Turned out I wasn’t an introvert…I was just a LAZY extrovert. HA!

    I love where you wrote ” if only I were somehow managing things better…”
    The first step in any 12 step program is that we admit our lives were UNMANAGEABLE. Basically, we let go of the fiction that there is a solution to an unsolvable problem, and that we will find it only if we manage properly. I was NEVER going to figure out how to drink like a normal person, because I am physically and mentally incapable of doing so. It cannot be managed. You were never going to figure out how to not need or want alone time, because you are an introvert. It cannot be managed.

    Letting go of fictions and accepting reality is so wonderfully freeing! I am glad you are able to do so and that the book helped you do that.

    Happy Friday!

    • Sarah Twichell

      That’s such an interesting story! Thanks for sharing it. I think you’re right that we all possess core needs that are unmanageable; I think most of us also have needs that spring from our histories and pain that we can work with, and finding the dividing line is the work of a lifetime.

  • Christopher Scott Thompson

    I was very interested in Stoicism for several years, and I really tried to apply its principles in my life. It worked- and still works- for little things. Like, “Oh, we don’t get to go out tonight because of the storm, well, storms aren’t under my control so that’s okay.” But not only have I completely failed to apply it to larger issues like genuine personal needs, the mere attempt to do so seems to result in feeling disconnected, clinical, cold- and still dissatisfied about the situation. So your conclusion that “we need all the things we need” resonates with me.

    • Sarah Twichell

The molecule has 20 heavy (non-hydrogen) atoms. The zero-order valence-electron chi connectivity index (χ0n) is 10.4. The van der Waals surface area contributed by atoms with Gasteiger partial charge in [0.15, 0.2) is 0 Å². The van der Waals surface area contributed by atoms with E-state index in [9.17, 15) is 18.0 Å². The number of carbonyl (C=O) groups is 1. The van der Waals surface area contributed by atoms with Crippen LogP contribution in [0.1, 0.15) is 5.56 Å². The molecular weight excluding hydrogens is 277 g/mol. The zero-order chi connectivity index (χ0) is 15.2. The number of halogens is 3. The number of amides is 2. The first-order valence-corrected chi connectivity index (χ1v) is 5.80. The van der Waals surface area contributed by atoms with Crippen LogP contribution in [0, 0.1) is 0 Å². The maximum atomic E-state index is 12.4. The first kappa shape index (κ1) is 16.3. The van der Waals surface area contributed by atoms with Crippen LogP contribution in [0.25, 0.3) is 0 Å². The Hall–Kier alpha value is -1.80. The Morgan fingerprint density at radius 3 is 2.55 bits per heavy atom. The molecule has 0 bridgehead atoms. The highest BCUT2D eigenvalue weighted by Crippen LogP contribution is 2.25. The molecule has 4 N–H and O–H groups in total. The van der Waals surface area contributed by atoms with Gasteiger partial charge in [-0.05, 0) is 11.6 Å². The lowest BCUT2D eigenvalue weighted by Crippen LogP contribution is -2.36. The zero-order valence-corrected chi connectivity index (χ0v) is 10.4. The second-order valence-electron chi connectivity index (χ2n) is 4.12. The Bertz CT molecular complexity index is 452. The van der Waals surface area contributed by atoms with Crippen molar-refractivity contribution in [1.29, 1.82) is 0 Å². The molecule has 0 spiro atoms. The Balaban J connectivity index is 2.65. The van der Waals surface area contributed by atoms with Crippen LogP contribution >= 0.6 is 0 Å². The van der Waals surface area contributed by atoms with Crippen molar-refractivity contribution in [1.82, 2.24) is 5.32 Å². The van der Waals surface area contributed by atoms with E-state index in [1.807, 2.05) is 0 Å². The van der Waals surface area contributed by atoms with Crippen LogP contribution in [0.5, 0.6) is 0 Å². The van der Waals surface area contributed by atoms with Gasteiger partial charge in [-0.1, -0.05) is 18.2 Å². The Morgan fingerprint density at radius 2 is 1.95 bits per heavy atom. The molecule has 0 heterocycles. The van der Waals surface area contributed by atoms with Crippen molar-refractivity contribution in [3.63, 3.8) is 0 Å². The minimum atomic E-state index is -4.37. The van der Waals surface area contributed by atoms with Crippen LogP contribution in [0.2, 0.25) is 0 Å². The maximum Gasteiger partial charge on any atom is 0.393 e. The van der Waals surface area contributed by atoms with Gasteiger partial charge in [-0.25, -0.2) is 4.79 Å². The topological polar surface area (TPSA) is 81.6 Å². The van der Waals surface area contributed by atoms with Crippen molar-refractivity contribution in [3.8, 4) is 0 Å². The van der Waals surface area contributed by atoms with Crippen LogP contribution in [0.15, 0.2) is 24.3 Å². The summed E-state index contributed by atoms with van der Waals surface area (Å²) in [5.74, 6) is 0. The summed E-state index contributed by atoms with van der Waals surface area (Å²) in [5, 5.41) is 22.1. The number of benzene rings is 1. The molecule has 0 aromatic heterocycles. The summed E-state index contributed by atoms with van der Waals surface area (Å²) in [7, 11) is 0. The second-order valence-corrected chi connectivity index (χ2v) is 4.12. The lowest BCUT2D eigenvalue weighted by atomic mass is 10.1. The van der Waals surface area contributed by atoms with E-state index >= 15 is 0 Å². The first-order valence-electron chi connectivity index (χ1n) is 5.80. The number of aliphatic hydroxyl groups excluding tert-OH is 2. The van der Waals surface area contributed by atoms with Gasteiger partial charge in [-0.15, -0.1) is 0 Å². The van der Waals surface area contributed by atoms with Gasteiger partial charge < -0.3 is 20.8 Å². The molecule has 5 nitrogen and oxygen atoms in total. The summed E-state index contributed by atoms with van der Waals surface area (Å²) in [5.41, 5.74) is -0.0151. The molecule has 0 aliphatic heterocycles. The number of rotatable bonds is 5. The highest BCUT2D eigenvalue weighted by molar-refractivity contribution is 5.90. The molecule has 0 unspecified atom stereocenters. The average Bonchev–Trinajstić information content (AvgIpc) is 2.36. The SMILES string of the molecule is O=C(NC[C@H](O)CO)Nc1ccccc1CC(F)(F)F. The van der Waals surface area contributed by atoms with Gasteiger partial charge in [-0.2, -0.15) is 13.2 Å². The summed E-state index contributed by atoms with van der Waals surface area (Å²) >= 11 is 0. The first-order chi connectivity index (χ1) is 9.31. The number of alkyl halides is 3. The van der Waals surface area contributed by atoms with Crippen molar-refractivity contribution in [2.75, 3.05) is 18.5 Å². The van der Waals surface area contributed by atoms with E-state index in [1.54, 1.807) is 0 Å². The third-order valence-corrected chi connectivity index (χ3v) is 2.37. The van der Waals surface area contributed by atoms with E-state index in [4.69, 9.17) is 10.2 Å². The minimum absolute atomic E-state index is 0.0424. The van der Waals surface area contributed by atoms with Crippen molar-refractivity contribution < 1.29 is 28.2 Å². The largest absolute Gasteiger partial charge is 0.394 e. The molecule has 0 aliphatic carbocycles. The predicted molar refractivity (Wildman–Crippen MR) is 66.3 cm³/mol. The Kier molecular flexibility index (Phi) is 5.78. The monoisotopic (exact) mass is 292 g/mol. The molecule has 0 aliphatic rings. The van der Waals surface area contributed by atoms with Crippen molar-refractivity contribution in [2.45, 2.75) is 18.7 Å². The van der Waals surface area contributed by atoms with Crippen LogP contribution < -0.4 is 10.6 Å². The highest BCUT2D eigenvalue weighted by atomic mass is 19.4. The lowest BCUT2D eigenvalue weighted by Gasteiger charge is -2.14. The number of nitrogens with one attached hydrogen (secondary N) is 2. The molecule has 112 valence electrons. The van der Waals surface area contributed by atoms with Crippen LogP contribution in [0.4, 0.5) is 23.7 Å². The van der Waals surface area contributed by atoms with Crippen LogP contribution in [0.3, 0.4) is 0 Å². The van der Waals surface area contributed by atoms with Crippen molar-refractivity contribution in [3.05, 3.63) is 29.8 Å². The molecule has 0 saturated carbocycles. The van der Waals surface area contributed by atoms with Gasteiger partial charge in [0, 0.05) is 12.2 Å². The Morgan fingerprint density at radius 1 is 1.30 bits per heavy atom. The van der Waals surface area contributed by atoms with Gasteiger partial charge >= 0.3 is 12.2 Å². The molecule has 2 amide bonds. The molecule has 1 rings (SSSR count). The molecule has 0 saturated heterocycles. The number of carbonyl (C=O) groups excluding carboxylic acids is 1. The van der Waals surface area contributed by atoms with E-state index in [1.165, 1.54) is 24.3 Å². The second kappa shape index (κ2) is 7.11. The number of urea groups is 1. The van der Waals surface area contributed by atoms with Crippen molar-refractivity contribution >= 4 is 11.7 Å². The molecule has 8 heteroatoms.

Yes! There’s a way in which I think that it’s important to remember we’re not in control of everything, and that way covers small things — this blizzard nixed my plans — and big ones, like serious illness. In between, however, it’s easy to slip into the territory of self-negation, which in turn distances us from perceiving what we need as clearly as possible.

  • http://PhDeviate.org PhDeviate

    I’m not completely convinced by the thesis that the world is extrovert biased. I think it’s biased towards an unreachable ideal of a person who can do both with equal success: someone who never craves social interaction but never shies from it either. At least, this is my experience. I go through both modes, though I’m more often extroverted than introverted. And I find that it is about even odds that people will find my desire for social contact oppressive AND my desire for solitude alienating. In its own way, that is fairly freeing. Because since neither mode is going to please others, I can free myself to think about what will most please me–which often, in turn, ends up pleasing others!

    • Sarah Twichell

      I also find it true that there’s a cultural ideal about relying on our own resources, which is something that could easily be mapped to introversion. In many areas of my life, though, I have an easier time thinking of highly valued activities that are extroverted (for Pagans, teaching and leading ritual) than ones that are introverted (seers or oracles, perhaps). Of course, introverts often can and do engage in extroverted activities, but when they are the ones that are highly valued, the introvert’s desire for a break from them becomes a capacity restriction that naturally extroverted people don’t have.

      Cain also has some interesting historical hypotheses about the (relatively recent, she says) shift towards highly favoring extroversion and the ways that it’s now starting to show up. I don’t know if I entirely agree — like many things that perceive themselves as defending the underdog, it’s strongly pro-underdog! — but I found it a useful narrative to consider.

  • http://www.nightvisionastrology.com Miriam Klamkin

    I’m actually supposed to teach a workshop on Self-Care for Introverts next week, and so far no one’s signed up, and – please don’t tell! – part of me is secretly looking forward to having the night off after all… hey, am I getting an insight into WHY no one’s signed up??